salgMemberJune 10, 2009 at 9:42 amPost count: 1
I am very new to all of this and have just signed a contract on my first property. It will be rented back by the owners for about 3 months until they move into their new place. After that I will live in the property for a while, but it will probably become a rental within a few years (especially if interest rates go up!) so I can pay it off faster.
The property has been completely renovated so nothing at all to do except that it is a corner block with no fence. I would like to put a fence up, mostly so that it will appeal to more tennants – what good is a 600sqm block without a fence for kids or pets? And also, I currently live in the same street and know that white ants/termites have been working their way through the houses. This house appears fine so far, but I would like to consider getting a chemical or barrier treatment done on it so it doesn't cause problems later.
I know I can't claim anything while I am living in it, but when rented – can I claim fencing the property as a tax deduction if it is so that it will suit a broader range of tennants? I doubt it, but wanted to check with people who might have some idea. And, can I get a termite treatment/barrier done and claim it as a deduction? Can you claim pest inspections while it is rented?
And lastly on the fencing issue – anyone know what the cheapest form of fencing is….I'm looking at about 60m at least, not counting replacing the old rusty fences between the neighbouring properties.
Thanks for your help!ducksterMemberJune 11, 2009 at 12:52 amPost count: 1658
Fences can give you a real headache when dealing with neighbouring fences as usually the neighbour pays half. If your neighbour is not a rich landlord I would suggest getting quotes done for a fence and then providing it to the neighbour. Once the neighbour gets over the shock of having to pay out money they were not expecting they might be happy to pay for their half share. This took 12 months for my neighbours to shine to the idea of replacing the fence when I replaced the rear fence with a wooden fence my share cost me about $770 but murphy's law came into effect and the one remaining tree in my backyard that had never dropped a branch in 15 years on the old fence dropped a branch onto my new fence so I had a quote of $1000 to fix it. $400 for the tree and $500 to repair the fence.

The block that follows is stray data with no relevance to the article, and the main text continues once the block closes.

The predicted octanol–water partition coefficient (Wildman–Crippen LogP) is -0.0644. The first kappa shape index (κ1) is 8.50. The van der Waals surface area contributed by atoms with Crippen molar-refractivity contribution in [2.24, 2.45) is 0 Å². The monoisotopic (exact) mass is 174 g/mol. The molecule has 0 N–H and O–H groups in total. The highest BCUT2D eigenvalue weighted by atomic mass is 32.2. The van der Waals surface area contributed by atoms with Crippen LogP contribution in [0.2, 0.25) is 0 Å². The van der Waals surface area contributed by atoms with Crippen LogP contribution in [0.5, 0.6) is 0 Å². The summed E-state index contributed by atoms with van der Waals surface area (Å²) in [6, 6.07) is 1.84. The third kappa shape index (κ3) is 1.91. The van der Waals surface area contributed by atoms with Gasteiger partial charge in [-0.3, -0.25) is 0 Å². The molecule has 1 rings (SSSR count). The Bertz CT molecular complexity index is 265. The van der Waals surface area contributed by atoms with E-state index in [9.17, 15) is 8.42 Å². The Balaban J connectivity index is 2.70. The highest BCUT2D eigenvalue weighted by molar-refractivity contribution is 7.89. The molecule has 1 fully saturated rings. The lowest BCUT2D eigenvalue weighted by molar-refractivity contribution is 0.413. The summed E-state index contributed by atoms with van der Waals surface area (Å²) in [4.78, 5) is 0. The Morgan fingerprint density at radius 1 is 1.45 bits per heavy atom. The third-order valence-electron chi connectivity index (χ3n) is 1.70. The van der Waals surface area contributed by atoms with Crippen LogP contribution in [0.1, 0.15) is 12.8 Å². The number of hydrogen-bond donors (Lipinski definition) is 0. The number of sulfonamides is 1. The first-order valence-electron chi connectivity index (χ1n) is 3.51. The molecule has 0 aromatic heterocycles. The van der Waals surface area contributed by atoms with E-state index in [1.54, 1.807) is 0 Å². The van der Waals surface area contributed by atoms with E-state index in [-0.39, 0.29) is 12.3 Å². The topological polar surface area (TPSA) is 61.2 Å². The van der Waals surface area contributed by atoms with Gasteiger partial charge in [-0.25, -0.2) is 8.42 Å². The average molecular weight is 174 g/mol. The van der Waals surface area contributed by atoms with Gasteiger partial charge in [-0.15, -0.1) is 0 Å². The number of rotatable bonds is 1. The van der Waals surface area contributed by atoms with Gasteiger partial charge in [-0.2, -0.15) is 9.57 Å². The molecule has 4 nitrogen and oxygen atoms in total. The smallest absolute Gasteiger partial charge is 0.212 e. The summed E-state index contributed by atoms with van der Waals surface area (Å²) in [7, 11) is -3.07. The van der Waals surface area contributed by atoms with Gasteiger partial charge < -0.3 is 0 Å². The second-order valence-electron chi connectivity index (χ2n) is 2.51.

If the fence job is small you might get hit with an extra small job fee.
You can claim the fence, the question is as what type of expense it is as it is a grey area of tax law
You purchased the property with a poor fence and so the new fence is an improvement rather than a repair.
So you can claim it as a depreciation expense. In simplier words. You can claim part of the cost by the (fence cost / effective life years) each year of the effective life of the fence. (effective life is decided by ATO for each type of item)
Even if you do the fence as a ppor and rent it out later you can portion the effective life to two parts. Private use time – no claim
and then investment use = effective life – private use life (calculated by days depreciation cost * private / total days in year)
same with getting a chemical or barrier treatment it would have an effective life for depreciation.
Not sure on the pest inspection situation it might be an expense if the property is currently rented but if done during PPOR I think it would be non claimable private use. Other forumites might have a better view on this than I have.
A quantity surveyor would be able to calculate a depreciation schedule for your accountant.Comments are of a general nature and may not be relevant to your individual circumstances. If you intend making any investment, financial or taxation decision you should consult a professional adviser.Property GuruMemberJune 11, 2009 at 1:57 amPost count: 5
Get a quantity surveyor report done. If your accountant says he/she can do it for you get another accountant. Make sure your accountant has investment properties as then you both have an interest and your accountant will be up to date with everything regarding investment properties as it will effect him/her as well. Depending on the age of the property, if build earlier than 1985 you can not depreciate the building but will be able to depreciate the renovations and further improvements.
Regarding fence, my thought are much the same as the comment above from duckster.Natalie Support Member The Investors ClubsalgMemberJune 11, 2009 at 6:39 amPost count: 1
Thanks for the replies. So I would need to put up the fence and get the termite treatment done and then get a quantity surveyor to do up a depreciation schedule? The house I bought has just been fully renovated so it might be worth it? And I have to get an accountant obviously – up to now I have done all my own tax stuff, but it has never had any kind of complicated investment stuff involved I guess. (but property doesn't settle till july so I have some time)
Can anyone recommend a good quantity surveyor/depreciation schedule company in Brisbane (northside)? (Or an accountant for that matter!)
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